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Characteristics of students with hearing impairment disabili

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Shayne Sacchi

on 23 August 2015

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Transcript of Characteristics of students with hearing impairment disabili

Which child has a hearing impairment disability?
Ellen...
Ellen's level of hearing impairment is profound. Meaning that she is unable to hear any nose at all. Not even a jet plane taking off. However, Ellen has a cochlear implant in her left ear, allowing her to hear. Children that are profoundly deaf, without a cochlear implant, rely on lip reading and or sign language.
Lucy
Lucy, on the other hand, is moderately deaf, meaning that she only has to wear hearing aids to clearly hear. As Lucy is moderately deaf she is still able to hear loud noises
without hearing
assistance. The
hearing aids allow
sounds to be more
clear.
The typical characteristics.....
Hearing loss may impact a students' ability to:
Produce speech sounds
Hear and understand language
Produce oral language
Acquire and use background knowledge across a range of topics
Access information presented in the classroom
Understand new concepts - particularly language-based concepts
Interact with other students. Which then leads to the student being more uncomfortable in larger groups.
Hearing and Understanding Language
As children with hearing impairment disabilities can not hear or hear very little, often the only input a deaf child can understand is when people talk or sign to them directly, one-to-one. This also affects incidental learning, usually from overhearing conversations, listening to the radio or TV. The input a deaf child receives will be much less than what a hearing child will receive, leading to problems with communication and learning in school.


What is hearing impairment?
Hearing impairment, deafness, or hearing loss refers to the inability to hear things, either totally or partially. Symptoms may be mild, moderate, severe or profound.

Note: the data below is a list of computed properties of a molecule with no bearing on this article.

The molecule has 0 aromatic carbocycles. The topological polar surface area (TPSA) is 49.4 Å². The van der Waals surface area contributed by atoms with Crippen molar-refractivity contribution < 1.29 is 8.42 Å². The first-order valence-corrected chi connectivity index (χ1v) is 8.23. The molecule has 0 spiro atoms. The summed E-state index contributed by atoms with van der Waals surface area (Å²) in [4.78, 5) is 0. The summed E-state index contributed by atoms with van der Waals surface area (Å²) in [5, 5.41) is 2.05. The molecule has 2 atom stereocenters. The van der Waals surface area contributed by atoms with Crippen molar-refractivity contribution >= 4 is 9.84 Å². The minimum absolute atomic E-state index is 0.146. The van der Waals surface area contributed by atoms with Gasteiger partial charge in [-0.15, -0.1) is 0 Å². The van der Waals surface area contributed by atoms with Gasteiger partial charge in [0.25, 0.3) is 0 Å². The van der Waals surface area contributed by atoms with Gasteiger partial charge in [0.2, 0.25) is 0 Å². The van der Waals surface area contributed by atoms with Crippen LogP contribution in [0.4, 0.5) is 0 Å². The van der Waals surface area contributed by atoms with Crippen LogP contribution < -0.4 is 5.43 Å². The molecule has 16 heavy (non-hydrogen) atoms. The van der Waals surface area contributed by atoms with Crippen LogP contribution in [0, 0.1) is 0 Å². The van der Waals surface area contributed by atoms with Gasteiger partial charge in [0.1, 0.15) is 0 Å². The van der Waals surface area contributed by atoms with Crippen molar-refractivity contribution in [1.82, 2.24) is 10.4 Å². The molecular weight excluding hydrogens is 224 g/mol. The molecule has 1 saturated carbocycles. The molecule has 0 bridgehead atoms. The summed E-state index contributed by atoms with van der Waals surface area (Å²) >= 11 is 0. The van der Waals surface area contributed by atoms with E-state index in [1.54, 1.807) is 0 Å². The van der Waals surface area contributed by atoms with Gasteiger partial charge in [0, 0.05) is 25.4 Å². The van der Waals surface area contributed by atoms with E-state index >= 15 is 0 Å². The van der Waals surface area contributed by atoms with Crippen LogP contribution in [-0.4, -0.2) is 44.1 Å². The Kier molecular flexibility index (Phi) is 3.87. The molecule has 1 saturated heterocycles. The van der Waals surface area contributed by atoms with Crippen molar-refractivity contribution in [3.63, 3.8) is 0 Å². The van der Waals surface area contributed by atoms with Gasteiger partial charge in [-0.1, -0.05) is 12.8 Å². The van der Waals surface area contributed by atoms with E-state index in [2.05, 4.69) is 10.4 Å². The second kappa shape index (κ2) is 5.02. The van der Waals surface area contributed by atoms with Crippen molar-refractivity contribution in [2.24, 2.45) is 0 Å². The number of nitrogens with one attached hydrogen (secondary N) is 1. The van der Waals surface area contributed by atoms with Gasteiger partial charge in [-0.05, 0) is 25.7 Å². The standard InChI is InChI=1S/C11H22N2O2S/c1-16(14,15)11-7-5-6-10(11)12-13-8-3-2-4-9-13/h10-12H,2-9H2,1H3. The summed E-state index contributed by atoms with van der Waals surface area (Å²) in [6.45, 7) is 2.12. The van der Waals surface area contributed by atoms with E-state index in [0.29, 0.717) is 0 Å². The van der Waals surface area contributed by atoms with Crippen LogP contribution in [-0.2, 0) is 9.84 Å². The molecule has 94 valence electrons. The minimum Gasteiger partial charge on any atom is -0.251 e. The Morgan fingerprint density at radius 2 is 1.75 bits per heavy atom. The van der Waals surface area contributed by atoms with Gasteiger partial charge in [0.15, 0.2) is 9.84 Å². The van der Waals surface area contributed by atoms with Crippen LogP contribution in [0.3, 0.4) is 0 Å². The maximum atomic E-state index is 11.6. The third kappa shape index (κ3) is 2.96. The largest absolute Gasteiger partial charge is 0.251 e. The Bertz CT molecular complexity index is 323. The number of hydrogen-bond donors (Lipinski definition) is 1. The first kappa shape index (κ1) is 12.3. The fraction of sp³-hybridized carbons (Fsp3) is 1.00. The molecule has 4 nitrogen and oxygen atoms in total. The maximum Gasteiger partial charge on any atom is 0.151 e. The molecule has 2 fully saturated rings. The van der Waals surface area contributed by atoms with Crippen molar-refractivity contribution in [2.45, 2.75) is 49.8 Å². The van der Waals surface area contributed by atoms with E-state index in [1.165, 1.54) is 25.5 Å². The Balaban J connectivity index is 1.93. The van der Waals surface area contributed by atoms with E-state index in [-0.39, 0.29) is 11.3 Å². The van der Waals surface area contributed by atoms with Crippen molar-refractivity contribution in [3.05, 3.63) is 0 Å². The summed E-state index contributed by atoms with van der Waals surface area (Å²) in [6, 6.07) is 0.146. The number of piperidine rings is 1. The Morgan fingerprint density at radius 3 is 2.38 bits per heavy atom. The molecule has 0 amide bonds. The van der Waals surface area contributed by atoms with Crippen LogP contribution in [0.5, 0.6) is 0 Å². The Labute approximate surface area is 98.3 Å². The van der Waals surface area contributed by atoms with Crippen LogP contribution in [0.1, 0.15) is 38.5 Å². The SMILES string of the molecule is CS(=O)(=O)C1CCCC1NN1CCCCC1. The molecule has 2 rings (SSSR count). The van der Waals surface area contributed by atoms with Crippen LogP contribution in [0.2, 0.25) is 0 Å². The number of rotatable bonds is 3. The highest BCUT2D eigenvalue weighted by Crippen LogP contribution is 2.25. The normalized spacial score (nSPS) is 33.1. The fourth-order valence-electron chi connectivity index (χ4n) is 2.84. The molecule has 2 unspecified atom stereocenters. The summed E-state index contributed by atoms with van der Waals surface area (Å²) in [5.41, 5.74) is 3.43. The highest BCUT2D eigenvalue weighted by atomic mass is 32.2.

Characteristics of students with hearing impairment disabilities.
Impacts on students learning
Teaching strategies
Using interpreters

Ensure you have the student's attention before you begin speaking.
Don't stand in the shadows (this will cover your face) and ensure any facial hair is kept trimmed so your lips are visual. Don't talk with your back to the students.
Try to incorporate natural mime or gestures while talking.
Use captions when giving task which are multimedia.
Minimize sounds (having a carpet room (if possible) or having mats in the classroom)
Using interpreters
Using teacher aids
Using not takers
When using interpreters, allow time for the interpreters signs to catch up to your speaking.
When possible, give the interpreter any classroom material before the class.

Teacher Aids
Ensure the teacher aids has some kind or professional development and/or experience with working with hearing impaired students.
Do not let the student become depend on the aid. Allow the aid to also help other students and assist the hearing impaired student only when needed.

Using Note Takers

Writes down the content of the lesson for the student to read. Either when the lesson is occurring or afterwards.
The notes either be typed or written clearly, and with correct spelling and punctuation.

Understanding new concepts, especially language based
interacting with other students
delayed communication skills
development of vocabulary is slower
sentence structure is simpler than of those without hearing impairment
they can not hear quiet speech sounds, such as s, th, f, t and k. therefore they do not use them in their speech.
Questions
Full transcript